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  • Stocks ended modestly higher after fluctuating in the final hour of trading as investors shrugged off further evidence of a slowing economy.

  • Stocks fluctuated in the final hour of trading as the Dow and the S&P 500 trimmed gains, but the tech stocks fueled a gain in the Nasdaq.

  • Stocks slumped, led by materials, after an unexpected gain in jobless claims and after a second reading on first quarter economic growth was reported as unchanged.

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    When he was 17, Fred DeLuca borrowed $1,000 from a family friend to start a sandwich shop, with the goal of paying for college. That was in 1965.  Today, his humble shop — Subway — is the largest sandwich franchise in the world, with 34,000 locations in 94 countries and sales of more than $13 billion in 2009 alone.  Much of that growth is thanks to franchising.

  • Stock index futures lost steam after a gain in jobless claims and after a second reading on first quarter economic growth was reported as unchanged.

  • Trader at London Stock Exchange, England.

    A group of Canadian banks and pension funds said on Wednesday it will take its C$3.6 billion ($3.7 billion) bid for TMX Group directly to shareholders after the exchange operator rejected the bid in favor of a friendly offer from the London Stock Exchange.

  • Foreclosure

    Sales of distressed U.S. homes fell in the first quarter as demand remained weak, but they still made up about 28 percent of total sales, the highest amount in a year, a RealtyTrac report said Thursday.

  • The anti-corruption group Global Witness says it has obtained a document that details for the first time the involvement of Western banks—including some in the U.S.—in financing the regime of Libyan leader Moammar Gaddhafi.

  • Stocks ended modestly higher, snapping a three-day losing streak thanks to news that gasoline demand was stabilizing, and as investors shrugged off weak economic news.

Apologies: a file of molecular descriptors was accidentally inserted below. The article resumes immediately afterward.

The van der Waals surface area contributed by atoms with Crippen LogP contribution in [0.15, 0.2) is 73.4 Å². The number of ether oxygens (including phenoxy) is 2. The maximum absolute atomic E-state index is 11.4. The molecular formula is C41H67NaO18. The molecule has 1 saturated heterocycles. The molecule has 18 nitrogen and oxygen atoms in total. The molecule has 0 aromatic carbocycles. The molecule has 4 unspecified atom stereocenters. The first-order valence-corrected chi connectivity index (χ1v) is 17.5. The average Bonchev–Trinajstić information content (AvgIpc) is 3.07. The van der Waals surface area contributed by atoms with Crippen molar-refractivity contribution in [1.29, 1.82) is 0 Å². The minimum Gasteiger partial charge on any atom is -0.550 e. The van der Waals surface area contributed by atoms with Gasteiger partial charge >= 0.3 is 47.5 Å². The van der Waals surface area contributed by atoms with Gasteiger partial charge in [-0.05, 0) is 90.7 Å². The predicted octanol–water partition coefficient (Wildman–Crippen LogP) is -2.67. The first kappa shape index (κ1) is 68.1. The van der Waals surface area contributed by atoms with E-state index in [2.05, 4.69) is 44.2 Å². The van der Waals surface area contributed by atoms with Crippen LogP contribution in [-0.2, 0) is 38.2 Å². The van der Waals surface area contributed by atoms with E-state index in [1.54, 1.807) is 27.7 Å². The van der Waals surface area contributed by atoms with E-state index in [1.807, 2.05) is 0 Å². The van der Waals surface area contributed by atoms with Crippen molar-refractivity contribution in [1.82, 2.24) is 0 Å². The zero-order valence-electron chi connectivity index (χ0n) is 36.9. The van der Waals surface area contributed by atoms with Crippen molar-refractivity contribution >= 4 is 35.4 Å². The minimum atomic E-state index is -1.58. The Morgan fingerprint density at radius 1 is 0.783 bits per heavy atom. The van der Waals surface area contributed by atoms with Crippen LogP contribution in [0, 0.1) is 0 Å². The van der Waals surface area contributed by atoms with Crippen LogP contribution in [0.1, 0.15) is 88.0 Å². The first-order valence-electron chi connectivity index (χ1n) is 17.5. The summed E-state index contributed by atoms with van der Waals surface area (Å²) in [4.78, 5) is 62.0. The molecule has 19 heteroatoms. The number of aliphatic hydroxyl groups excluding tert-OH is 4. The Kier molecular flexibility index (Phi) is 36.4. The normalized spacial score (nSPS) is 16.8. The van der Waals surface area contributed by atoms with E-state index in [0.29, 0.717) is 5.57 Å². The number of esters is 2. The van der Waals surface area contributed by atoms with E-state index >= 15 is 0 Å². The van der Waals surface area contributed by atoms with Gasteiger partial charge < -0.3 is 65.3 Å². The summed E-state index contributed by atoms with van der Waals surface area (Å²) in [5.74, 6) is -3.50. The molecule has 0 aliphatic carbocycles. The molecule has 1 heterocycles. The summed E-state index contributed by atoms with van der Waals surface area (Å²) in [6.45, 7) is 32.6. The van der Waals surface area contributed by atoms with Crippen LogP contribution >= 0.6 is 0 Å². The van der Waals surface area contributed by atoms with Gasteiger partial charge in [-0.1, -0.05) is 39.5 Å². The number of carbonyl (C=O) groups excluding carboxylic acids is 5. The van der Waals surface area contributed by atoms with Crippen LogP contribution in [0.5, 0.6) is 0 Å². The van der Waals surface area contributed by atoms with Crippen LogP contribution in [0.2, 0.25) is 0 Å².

• Stocks pared gains just before the close, but remained on track to snap a three-day losing streak thanks to news that gasoline demand was stabilizing.

  • Stocks gained despite further evidence of weakening in the nation's manufacturing sector and continuing concerns over the euro zone debt crisis.

  • Stock index futures pointed to a lower open for Wall Street on Wednesday as concerns over the euro zone debt crisis and fears of a Greek default in particular weighed on sentiment.

  • Disappointing Durable Goods

    CNBC's Steve Liesman says takes a look at what's behind the slowdown in industrial production.

  • Libyans shout slogans against Libyan leader Moamer Kadhafi while holding a cartoon depicting Kadhafi being hit with a hammer symbolising 'the people's will'.

    The lack of world peace affects the economy by trapping productivity and removing vital resources, according to an international research institute which also put the cost of global violence at $8.1 trillion last year.

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    Belgium became the latest small European nation to come under the cloud of having its credit ratings outlook cut on Monday. As rating agencies themselves are increasingly criticized, is this the threat it once was?

  • Stocks ended modestly lower amid further signs of economic weakness, and despite a positive call on commodities by Goldman Sachs, which lifted prices of oil and metals.

  • Stocks turned modestly lower before the close amid more news of weakness in the nation's manufacturing sector, and a positive call on commodities by Goldman Sachs lifted prices of oil and metals.

  • Stocks turned mixed a day after a steep selloff, although energy and materials sectors were lifted by a positive report on commodities prices by Goldman Sachs.

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    Companies in the wind power industry are gearing up for expansion, despite hurdles such as decreasing demand for electricity and lower natural gas prices.

  • Stock index futures gained ahead of the open Tuesday, tracking European and Asian shares higher a day after the markets sold off amid fears over euro zone debt troubles and falling commodity prices.